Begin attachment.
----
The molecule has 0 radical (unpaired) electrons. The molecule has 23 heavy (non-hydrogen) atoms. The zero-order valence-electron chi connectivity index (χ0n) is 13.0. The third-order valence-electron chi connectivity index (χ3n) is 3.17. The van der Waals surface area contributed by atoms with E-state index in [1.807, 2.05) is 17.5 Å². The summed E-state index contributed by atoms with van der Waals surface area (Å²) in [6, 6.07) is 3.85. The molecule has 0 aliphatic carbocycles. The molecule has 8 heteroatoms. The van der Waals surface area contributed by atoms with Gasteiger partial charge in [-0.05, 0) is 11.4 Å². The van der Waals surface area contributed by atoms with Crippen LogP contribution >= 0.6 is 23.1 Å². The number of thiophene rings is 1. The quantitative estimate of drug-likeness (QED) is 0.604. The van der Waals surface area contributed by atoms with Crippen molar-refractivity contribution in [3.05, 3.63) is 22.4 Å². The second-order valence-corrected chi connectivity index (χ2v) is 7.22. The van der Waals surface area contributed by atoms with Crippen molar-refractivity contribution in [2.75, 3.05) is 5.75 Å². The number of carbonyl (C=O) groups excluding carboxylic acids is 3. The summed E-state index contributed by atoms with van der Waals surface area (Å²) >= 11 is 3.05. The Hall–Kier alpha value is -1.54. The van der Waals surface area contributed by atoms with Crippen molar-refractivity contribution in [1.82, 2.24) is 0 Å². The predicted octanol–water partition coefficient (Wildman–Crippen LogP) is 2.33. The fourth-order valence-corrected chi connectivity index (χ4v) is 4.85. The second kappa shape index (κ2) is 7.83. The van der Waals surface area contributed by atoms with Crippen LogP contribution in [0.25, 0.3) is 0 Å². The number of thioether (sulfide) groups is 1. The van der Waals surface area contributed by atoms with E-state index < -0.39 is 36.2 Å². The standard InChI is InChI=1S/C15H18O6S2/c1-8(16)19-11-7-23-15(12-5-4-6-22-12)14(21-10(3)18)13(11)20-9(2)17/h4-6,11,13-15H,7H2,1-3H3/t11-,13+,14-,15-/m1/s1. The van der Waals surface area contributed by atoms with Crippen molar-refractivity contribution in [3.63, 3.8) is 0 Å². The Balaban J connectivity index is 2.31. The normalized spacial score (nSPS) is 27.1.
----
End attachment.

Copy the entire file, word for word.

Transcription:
The molecule has 0 radical (unpaired) electrons. The molecule has 23 heavy (non-hydrogen) atoms. The zero-order valence-electron chi connectivity index (χ0n) is 13.0. The third-order valence-electron chi connectivity index (χ3n) is 3.17. The van der Waals surface area contributed by atoms with E-state index in [1.807, 2.05) is 17.5 Å². The summed E-state index contributed by atoms with van der Waals surface area (Å²) in [6, 6.07) is 3.85. The molecule has 0 aliphatic carbocycles. The molecule has 8 heteroatoms. The van der Waals surface area contributed by atoms with Gasteiger partial charge in [-0.05, 0) is 11.4 Å². The van der Waals surface area contributed by atoms with Crippen LogP contribution >= 0.6 is 23.1 Å². The number of thiophene rings is 1. The quantitative estimate of drug-likeness (QED) is 0.604. The van der Waals surface area contributed by atoms with Crippen molar-refractivity contribution in [3.05, 3.63) is 22.4 Å². The second-order valence-corrected chi connectivity index (χ2v) is 7.22. The van der Waals surface area contributed by atoms with Crippen molar-refractivity contribution in [2.75, 3.05) is 5.75 Å². The number of carbonyl (C=O) groups excluding carboxylic acids is 3. The summed E-state index contributed by atoms with van der Waals surface area (Å²) >= 11 is 3.05. The Hall–Kier alpha value is -1.54. The van der Waals surface area contributed by atoms with Crippen molar-refractivity contribution in [1.82, 2.24) is 0 Å². The predicted octanol–water partition coefficient (Wildman–Crippen LogP) is 2.33. The fourth-order valence-corrected chi connectivity index (χ4v) is 4.85. The second kappa shape index (κ2) is 7.83. The van der Waals surface area contributed by atoms with Crippen LogP contribution in [0.25, 0.3) is 0 Å². The number of thioether (sulfide) groups is 1. The van der Waals surface area contributed by atoms with E-state index < -0.39 is 36.2 Å². The standard InChI is InChI=1S/C15H18O6S2/c1-8(16)19-11-7-23-15(12-5-4-6-22-12)14(21-10(3)18)13(11)20-9(2)17/h4-6,11,13-15H,7H2,1-3H3/t11-,13+,14-,15-/m1/s1. The van der Waals surface area contributed by atoms with Crippen molar-refractivity contribution in [3.63, 3.8) is 0 Å². The Balaban J connectivity index is 2.31. The normalized spacial score (nSPS) is 27.1.